AMADO, Ariz. (AP) — Some 20 miles north of where the U.S. and Mexico meet, a makeshift border patrol checkpoint that went up about seven years ago and was supposed to be temporary continues to draw ire from nearby residents who say their rights are being violated.
People who live in Arivaca, Arizona, are not only protesting the small checkpoint located on a two-lane road of the same name but also monitoring encounters between border agents and drivers. The checkpoint has helped deter drug and human smugglers from the area, border agents say.
On Wednesday, half a dozen of them sat about 150 feet from where agents ask drivers to stop and divulge their citizenship status, the standard protocol for agents at all checkpoints and ports of entry. Patty Miller wrote down observations about the types of cars that were passing through, the people in them and their apparent interaction with the border patrol.
Standing behind her was Carlota Wray, a decades-long Arivaca resident and U.S. citizen who says she's been harassed by border agents on several occasions. She used binoculars to get a closer look at the agents, handing off descriptions to her fellow activist.
"We're just standing here for our rights as citizens," Wray said.
The goal, Wray said, was for the checkpoint to be removed.
"It has a bad impact on our little town. And it's a good town," she said.
But the agency says checkpoints are "an effective and essential component of the border patrol's strategy."
"These checkpoints are critical to our patrol efforts for they deny major routes of egress from the border region to smugglers intent on delivering people, drugs, and other contraband into the interior of the United States. The Border Patrol carefully selects checkpoint locations to maximize border enforcement and continuously evaluates our operations to ensure they are effective and do not pose undo impact to law abiding citizens," spokesman Andy Adame said.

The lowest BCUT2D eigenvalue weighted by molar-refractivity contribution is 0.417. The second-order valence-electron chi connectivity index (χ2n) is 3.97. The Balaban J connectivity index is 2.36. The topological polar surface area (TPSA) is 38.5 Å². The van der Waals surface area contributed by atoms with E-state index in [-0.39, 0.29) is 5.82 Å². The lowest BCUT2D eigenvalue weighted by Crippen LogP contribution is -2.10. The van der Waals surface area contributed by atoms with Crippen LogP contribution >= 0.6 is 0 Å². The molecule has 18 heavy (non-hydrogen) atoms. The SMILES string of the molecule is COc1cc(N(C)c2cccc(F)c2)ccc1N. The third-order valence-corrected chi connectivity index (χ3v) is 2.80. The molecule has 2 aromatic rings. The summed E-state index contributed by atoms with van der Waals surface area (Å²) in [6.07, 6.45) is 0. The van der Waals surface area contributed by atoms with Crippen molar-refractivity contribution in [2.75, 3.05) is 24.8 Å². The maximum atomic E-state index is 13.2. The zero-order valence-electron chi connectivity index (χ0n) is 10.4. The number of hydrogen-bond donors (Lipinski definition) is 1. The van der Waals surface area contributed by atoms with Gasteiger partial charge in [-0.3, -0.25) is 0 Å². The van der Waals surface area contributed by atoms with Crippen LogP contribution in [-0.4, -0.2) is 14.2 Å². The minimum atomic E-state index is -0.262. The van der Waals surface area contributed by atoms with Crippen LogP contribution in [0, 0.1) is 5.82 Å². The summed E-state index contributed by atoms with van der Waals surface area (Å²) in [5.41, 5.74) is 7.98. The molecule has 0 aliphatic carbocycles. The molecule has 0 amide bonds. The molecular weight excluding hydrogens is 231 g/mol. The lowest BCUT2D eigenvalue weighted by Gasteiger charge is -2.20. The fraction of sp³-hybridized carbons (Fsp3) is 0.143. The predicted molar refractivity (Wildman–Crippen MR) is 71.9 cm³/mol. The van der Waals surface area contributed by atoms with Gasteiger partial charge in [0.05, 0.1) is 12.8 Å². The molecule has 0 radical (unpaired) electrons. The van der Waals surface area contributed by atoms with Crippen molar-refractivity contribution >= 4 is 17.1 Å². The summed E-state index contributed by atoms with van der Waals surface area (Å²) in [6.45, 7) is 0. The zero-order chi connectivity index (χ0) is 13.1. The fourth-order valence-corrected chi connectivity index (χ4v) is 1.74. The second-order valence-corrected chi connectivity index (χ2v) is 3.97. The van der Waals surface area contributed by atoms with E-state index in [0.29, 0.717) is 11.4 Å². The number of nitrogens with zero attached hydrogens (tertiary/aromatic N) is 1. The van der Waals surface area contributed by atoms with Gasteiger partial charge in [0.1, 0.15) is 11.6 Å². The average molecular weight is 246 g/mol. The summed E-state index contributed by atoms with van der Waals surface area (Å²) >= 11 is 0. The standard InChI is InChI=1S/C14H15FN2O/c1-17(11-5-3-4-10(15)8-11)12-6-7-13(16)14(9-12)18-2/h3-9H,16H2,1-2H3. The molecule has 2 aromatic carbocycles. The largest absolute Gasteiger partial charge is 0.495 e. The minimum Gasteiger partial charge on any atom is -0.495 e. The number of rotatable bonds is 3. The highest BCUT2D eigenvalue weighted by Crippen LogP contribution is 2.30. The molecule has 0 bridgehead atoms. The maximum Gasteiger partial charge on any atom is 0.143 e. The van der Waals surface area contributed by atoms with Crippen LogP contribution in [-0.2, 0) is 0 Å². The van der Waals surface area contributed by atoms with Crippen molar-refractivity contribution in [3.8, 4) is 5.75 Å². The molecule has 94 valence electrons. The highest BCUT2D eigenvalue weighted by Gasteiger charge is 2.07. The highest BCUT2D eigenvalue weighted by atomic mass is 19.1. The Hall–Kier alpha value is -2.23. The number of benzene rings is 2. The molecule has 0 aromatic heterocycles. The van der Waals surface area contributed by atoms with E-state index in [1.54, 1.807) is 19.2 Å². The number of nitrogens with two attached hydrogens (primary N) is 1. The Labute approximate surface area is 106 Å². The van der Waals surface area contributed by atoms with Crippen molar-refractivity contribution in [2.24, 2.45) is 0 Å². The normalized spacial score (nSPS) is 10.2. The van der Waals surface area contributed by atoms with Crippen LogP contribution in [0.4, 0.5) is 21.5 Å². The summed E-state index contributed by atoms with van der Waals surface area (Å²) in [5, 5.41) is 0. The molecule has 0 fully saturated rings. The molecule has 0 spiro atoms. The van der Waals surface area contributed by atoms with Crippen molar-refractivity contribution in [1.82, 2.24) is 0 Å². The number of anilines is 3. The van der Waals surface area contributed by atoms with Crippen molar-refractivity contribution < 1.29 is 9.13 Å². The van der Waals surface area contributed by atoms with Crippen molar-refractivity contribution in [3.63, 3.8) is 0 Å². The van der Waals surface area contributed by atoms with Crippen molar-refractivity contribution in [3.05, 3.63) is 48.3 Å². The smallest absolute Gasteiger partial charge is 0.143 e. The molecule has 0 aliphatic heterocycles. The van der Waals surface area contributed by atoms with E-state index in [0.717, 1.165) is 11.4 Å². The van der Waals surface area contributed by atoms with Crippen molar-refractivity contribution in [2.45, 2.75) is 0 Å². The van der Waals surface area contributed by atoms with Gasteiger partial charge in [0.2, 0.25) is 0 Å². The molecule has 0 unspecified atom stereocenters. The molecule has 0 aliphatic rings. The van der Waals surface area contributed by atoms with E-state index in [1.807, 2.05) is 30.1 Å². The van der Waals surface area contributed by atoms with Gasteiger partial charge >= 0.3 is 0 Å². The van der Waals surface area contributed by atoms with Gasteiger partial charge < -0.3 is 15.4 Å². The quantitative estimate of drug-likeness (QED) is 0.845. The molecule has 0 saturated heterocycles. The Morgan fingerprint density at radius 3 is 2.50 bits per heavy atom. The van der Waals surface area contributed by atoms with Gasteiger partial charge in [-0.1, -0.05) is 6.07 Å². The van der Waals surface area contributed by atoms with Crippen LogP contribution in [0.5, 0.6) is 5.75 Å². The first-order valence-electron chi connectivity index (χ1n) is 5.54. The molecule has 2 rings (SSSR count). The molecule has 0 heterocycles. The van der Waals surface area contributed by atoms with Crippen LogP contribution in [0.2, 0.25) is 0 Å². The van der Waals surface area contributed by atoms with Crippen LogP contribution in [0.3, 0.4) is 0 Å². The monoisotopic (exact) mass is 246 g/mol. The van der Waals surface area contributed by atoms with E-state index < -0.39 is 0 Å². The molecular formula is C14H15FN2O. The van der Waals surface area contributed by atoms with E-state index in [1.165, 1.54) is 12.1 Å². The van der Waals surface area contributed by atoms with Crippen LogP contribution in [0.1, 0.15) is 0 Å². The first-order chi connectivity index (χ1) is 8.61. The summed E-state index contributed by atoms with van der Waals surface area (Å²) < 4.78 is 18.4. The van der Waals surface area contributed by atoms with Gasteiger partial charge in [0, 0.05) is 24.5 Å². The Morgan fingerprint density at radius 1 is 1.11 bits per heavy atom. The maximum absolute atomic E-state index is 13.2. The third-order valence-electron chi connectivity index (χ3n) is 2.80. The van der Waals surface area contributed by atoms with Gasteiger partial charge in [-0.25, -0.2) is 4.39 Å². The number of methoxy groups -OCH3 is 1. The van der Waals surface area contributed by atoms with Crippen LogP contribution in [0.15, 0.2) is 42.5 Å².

About 600 people live in Arivaca, an unincorporated area a few miles southwest of the checkpoint.
Residents say they feel it's unnecessary and invasive when they have to stop at a checkpoint and declare their citizenship status every time they leave town, whether it be to get groceries at the Walmart in nearby Green Valley or to visit a doctor. Children are bused through the checkpoints daily because there are no schools in Arivaca.
"They're having a civics lesson, but I'm not sure it's the one we want them to have," Leesa Jacobson, another activist, said. "We are not a war zone."
Border patrol is legally allowed to have in-land checkpoints within a 100-mile air radius of the actual border, of which there are 11 in the Tucson Sector. Adame said the agency is dedicated to meeting with community members to address their concerns.